Antonius is a painter who produces his work from his Ateljee in Scharnegoutum, a village in the Dutch countryside. Six years ago, he rediscovered an old passion, and since then a colorful life journey had begun: from experimenting with nuances of pastel chalk, to spreading layers of bright acrylic colors. His main subjects are animals with human characteristics and emotions.
His first painting exhibition in Ghent will take place in our hotel, and since we really love art here at Flandria, we have decided to interview him and learn more about his colorful work.
“A personal journey from realism to happiness”
From 19/10/2019 to 15/12/2019
Why did you decide to exhibit your work in Ghent?
I first came to Ghent over twenty years ago, and it was love at first sight. The atmosphere, the coziness and the culture all felt like a warm blanket. Since then I’ve made many close friends there too. Flandria hotel has always been my (our) home in Ghent, a place to wake up with the sun on your face and the sounds of St. Bavo’s cathedral in the background. Ghent brings me peace and inspiration. This exhibition is my way of thanking Ghent.
Can you explain the title of your exhibition, “A personal journey from realism to happiness”?
The title has two layers: realism refers to my art as well as life itself, while happiness refers to my colorful paintings and personality. When I was young, I was a very cheerful, colorful person in both looks and character, but everyone is shaped by what they go through in life. After my father suddenly passed away twenty years ago, I became ‘greyer’. A car accident in 2012, followed by a long and difficult recovery process, and the passing of my mother during the same period, made everything go black. After a trying journey, I eventually regained my colorfulness, which shines through in my current, lively artwork.
Why are animals your main subject?
Animals are honest and show their emotions. They also made a good subject for me to experiment with colors, fur and skin textures. Where I used to achieve this mostly with pastel chalk, I now often use acrylic paint. What I do is realistic and colorful. I am to display character and emotion in a realistic, colorful way.
What is your favorite color to work with?
I find this a very funny question. I try to use specific colors to express specific feelings, but because I am an emotional person, it can suddenly change to a different color during painting. I try to match what I am feeling to what I am trying to convey. Anyway, if I have to choose, my favorite color is purple. The mix of blue and red speaks to me: blue shades make a painting expressive, red shades make it powerful, and purple creates mystery.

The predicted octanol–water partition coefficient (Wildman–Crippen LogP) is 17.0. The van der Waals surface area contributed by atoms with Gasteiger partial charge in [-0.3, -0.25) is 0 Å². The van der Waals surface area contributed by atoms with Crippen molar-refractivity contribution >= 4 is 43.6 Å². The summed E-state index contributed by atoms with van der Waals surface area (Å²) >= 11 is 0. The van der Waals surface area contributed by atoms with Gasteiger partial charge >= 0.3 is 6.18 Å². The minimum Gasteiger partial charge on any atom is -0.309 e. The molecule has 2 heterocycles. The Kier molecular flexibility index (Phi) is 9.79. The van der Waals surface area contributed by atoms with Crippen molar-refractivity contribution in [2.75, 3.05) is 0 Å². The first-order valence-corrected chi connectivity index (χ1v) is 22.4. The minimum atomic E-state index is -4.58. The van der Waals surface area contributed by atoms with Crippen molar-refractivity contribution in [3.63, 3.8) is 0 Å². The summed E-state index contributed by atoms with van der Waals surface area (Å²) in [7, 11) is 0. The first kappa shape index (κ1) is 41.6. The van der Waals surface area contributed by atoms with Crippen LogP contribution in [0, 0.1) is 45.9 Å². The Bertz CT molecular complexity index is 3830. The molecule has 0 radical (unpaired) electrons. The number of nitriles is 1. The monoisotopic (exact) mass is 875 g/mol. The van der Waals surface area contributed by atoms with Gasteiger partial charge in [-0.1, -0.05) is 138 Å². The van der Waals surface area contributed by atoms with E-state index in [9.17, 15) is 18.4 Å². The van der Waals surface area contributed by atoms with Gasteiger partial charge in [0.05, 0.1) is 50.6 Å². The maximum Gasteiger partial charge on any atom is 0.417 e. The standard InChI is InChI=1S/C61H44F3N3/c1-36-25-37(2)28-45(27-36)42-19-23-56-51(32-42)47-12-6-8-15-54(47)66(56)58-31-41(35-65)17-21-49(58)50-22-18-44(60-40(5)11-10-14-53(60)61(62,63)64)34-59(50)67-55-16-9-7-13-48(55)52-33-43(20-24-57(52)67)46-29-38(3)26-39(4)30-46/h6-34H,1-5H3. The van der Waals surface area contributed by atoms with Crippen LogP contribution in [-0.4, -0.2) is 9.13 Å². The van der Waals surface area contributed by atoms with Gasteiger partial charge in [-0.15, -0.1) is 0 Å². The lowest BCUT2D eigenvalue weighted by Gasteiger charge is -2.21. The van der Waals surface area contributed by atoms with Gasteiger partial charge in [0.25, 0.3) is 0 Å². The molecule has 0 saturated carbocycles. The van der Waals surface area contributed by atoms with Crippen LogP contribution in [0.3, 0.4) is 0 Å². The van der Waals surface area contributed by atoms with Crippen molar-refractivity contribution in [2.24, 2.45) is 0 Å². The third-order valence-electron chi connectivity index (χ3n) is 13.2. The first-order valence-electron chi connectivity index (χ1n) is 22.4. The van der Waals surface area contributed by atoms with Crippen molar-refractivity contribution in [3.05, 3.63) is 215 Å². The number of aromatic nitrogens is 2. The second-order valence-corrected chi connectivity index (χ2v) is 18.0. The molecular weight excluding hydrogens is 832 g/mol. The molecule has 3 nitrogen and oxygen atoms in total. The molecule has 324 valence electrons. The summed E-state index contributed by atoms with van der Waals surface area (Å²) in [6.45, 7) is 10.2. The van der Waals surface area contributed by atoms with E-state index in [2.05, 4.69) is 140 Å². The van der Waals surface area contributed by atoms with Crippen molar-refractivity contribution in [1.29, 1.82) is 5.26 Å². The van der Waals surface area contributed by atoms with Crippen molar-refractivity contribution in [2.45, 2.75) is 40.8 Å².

Do you have a specific work method when creating new work?
This varies strongly: from catching a glance on the street, to a photo or a painting by another painter. Take my painting of the chimps for example; everyone knows The Kiss by Klimt. A work that radiates love, tenderness, security. With the chimpanzees, I tried to convey a feeling of questioning: will he hold on or let go; is this goodbye forever or will we see each other again; will we stay together or will we go our separate ways? The questions that come up in every relationship at some point. It is this feeling of uncertainty that I am trying to convey. Perhaps my explanation will even affect your personal emotions when seeing the painting.
Are there any artist you draw inspiration from?
Like Prince once said: it’s just around the corner. I get my inspiration from people, animals, environment and stories. Prince is a source of inspiration for me; his music is playing in my workshop 80% of the time. Working to his music is wonderful. Another artist that makes me very happy is my good friend Imke Meester. Other times, someone just comes along and offers a positive influence. A while ago, for example, I was stuck on a painting. When I got a visit at my studio, I was told to try listening to M. Pokora. The music turned out to have just the energy I needed to break through that blockade.
Do you consider painting to be a hobby or would you like to make your fulltime profession out of it?
It started out as a hobby in 2012, after my car accident. Through lessons from Imke Meester and figuring a lot of things out myself, I was increasingly asked to do commissions. Ever since I have really found my own new style, it has been a bit of a rollercoaster. My work is seen and appreciated. I still have a “side job” at a hotel for a few hours a week, but I hope that this rollercoaster keeps on going, so I can work on my passion fulltime.
Do you have any future project in mind? Or something new you are working on right now?
When everything is set up for this exhibition, the first thing to do is to clean up my studio, and then take a break. Knowing myself, however, I will probably just keep going. For 2019 there are still a number of highlanders on the schedule. Of course I am already thinking of next projects, the question is just where to start 😂. The plan is to start ‘colors of the wind’ in 2020: a series of human portraits, in my new style of course. The idea is to portray people with a story, with their hair dancing in the wind.
If you are interested in learning more about Antonius and his work, come to the opening day of his painting exhibition in Ghent city centre:
“A personal journey from realism to happiness”
From 19th October to 15th of December 2019
Free entrance (nibbles and bubbles for the first visitors!)